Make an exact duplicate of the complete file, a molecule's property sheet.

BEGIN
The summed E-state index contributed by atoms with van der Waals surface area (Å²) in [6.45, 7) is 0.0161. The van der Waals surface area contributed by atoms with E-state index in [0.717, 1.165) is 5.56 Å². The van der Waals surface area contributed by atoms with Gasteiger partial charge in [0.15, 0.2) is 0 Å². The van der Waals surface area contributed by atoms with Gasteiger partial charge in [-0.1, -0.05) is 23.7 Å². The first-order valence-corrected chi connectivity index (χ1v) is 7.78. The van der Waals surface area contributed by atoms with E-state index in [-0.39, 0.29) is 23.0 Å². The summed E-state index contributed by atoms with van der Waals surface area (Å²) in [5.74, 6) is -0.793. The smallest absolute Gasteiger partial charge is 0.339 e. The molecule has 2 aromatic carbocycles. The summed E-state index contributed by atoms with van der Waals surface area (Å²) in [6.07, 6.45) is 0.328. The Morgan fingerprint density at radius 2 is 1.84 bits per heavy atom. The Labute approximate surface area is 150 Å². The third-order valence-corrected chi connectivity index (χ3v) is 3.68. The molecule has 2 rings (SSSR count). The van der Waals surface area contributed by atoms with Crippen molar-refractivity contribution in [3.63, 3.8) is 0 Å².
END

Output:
The summed E-state index contributed by atoms with van der Waals surface area (Å²) in [6.45, 7) is 0.0161. The van der Waals surface area contributed by atoms with E-state index in [0.717, 1.165) is 5.56 Å². The van der Waals surface area contributed by atoms with Gasteiger partial charge in [0.15, 0.2) is 0 Å². The van der Waals surface area contributed by atoms with Gasteiger partial charge in [-0.1, -0.05) is 23.7 Å². The first-order valence-corrected chi connectivity index (χ1v) is 7.78. The van der Waals surface area contributed by atoms with E-state index in [-0.39, 0.29) is 23.0 Å². The summed E-state index contributed by atoms with van der Waals surface area (Å²) in [5.74, 6) is -0.793. The smallest absolute Gasteiger partial charge is 0.339 e. The molecule has 2 aromatic carbocycles. The summed E-state index contributed by atoms with van der Waals surface area (Å²) in [6.07, 6.45) is 0.328. The Morgan fingerprint density at radius 2 is 1.84 bits per heavy atom. The Labute approximate surface area is 150 Å². The third-order valence-corrected chi connectivity index (χ3v) is 3.68. The molecule has 2 rings (SSSR count). The van der Waals surface area contributed by atoms with Crippen molar-refractivity contribution in [3.63, 3.8) is 0 Å².